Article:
Eschatology is a term used to describe religious ideas or beliefs about death, judgement and the afterlife. While most Christians believe that there is some form of life after death, there are various Christian interpretations of this belief.
Christianity teaches that:
The Catholic Church teaches that after death, people who have been perfectly purified will go to Heaven. Catholics who have died with unforgiven sins will go to Purgatory. Those whose sins remain unforgiven and who are not remorseful for their sinful acts will go to Hell. These are likely to be people who committed hideous crimes against humanity and humankind, and whose evil actions had a wide-reaching impact.
Most Catholics believe that all Christians will eventually go to Heaven and that the good followers of any religion are able to go to Heaven.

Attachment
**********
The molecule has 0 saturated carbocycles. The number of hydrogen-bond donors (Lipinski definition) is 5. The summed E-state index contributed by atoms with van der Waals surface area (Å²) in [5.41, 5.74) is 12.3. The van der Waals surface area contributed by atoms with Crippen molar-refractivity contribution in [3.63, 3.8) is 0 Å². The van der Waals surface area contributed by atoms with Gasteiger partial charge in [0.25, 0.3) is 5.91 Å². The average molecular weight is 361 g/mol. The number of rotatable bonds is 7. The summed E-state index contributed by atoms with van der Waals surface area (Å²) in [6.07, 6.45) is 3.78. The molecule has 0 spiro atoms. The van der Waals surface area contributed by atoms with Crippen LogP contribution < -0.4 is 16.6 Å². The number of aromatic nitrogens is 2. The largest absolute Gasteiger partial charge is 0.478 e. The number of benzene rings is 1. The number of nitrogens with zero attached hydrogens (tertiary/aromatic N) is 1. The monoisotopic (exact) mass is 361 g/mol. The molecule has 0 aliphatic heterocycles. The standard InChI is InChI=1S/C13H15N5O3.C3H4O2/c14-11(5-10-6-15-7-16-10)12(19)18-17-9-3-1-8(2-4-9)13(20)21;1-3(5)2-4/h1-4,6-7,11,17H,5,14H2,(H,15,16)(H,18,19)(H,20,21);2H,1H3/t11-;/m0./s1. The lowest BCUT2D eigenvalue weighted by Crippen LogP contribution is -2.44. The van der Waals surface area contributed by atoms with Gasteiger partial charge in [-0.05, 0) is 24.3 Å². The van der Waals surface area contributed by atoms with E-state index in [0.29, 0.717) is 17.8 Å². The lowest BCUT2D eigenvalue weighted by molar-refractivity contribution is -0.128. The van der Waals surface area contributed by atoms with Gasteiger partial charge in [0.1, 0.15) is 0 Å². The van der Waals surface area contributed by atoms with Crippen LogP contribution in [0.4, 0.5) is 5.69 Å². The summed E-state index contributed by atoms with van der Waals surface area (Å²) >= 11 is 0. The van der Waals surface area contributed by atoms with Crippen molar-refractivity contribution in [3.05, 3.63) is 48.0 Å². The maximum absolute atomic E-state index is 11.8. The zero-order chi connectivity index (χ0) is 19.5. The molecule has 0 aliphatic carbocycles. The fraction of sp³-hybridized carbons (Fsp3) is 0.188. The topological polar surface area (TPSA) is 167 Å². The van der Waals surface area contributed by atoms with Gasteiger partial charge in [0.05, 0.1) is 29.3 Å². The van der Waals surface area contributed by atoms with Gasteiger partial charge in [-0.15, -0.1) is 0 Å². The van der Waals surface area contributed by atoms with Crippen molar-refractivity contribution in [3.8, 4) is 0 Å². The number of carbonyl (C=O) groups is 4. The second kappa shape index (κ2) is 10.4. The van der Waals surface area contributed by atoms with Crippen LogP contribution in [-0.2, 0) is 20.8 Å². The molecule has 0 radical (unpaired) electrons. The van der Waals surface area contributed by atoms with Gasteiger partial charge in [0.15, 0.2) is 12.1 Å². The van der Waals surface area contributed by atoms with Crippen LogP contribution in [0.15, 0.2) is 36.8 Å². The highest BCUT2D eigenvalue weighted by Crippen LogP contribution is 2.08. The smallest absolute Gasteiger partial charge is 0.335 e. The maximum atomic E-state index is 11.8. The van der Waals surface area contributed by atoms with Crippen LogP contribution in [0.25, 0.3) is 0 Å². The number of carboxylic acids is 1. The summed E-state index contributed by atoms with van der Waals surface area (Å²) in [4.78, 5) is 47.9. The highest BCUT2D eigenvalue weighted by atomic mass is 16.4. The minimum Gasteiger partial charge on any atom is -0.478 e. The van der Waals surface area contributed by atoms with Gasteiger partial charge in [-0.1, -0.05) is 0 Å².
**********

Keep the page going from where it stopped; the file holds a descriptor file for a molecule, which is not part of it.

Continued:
Protestants do not believe in Purgatory. Article 22 of the 39 Articles of the Church of England states that there is no such place. The justification for this is that Purgatory is not mentioned in the Bible. Some Protestants also believe there is no such place as Hell, only levels of Heaven, and that everyone will eventually reach Heaven.
Liberal Protestants believe that the soul lives on eternally after death in a spirit world. They believe that a person’s afterlife will depend on how the person lived their life on Earth.
Corinthians 5:1–10 is a key passage in understanding Christian beliefs about the afterlife. It states that Christians will have a non-physical home in Heaven, and it also states that because Christians should be aiming for Heaven, they should do all they can to please God on Earth. They will be judged by God on the good and bad deeds they have done on Earth.
For we must all appear before the judgment seat of Christ, so that each of us may receive what is due us for the things done while in the body, whether good or bad.Corinthians 5:1–10